Interaction design has been around since we’ve been sophisticated enough to develop even basic tools. It’s the process of inventing, optimizing, and iterating on previous success to make things not only better, but also more familiar to our users. It’s a skill not limited to any one industry, and yet it has the reputation of primarily being a modern designer’s instrument. On the Web, we use interaction design principles to make things familiar and to expose our users to new concepts that they already know how to use — before actually using them. Ensuring our users are comfortable and familiar with a product, service, or even UI pattern makes an immense difference in how our work is perceived. Detailed interaction design and research can lead to a much improved user experience, and a more approachable product. When bringing new (even revolutionary) ideas to market, interaction design is critical to ensure these flashy new things are easy to use and feel familiar to our customers. Apple’s use of marketing with the launch of the original iPad is an outstanding example of this process. The idea of a tablet had been around and tried, but Apple’s work in making the device seem unpretentious and natural expedited its success as a new platform. Making our users feel comfortable holding, using, or even thinking about new ideas or products is essential to user experience design.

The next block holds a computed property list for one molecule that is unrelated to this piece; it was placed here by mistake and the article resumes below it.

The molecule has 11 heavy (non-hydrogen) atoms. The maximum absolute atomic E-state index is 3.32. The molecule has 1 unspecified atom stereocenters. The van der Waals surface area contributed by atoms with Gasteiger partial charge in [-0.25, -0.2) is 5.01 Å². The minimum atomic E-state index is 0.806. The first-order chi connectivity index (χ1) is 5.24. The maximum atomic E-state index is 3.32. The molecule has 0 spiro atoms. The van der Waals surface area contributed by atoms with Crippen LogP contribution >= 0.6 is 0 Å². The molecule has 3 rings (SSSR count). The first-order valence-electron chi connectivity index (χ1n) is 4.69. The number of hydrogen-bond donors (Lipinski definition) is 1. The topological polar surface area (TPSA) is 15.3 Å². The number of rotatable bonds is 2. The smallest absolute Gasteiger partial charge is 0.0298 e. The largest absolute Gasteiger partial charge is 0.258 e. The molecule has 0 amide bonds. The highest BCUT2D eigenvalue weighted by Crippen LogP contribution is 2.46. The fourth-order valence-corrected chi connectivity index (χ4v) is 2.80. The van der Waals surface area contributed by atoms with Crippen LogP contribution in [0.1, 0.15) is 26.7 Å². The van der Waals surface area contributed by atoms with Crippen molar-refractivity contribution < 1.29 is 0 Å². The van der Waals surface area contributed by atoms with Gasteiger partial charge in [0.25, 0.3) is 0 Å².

“Asking users to adopt new behaviors or even modify their existing behaviors is very, very hard.” —Khol Vinh of Mixel
Interaction design on the Web
Interaction design on the Web primarily focuses on user interface and layout. As opposed to other mediums, this is unique in that there are millions of examples of nearly every use case out there. So it’s more a problem of finding which foundation to iterate from, rather than trying to find the foundation at all. Resources like PatternTap or Pttrns are fantastic resources to compare and find inspiration from existing patterns. Things like icons, navigation, and even 404 pages have their own respective categories. Being able to collaborate in this way with the rest of the industry makes the online format so unique. It allows for massive prototyping and large scale research into what works, and what doesn’t.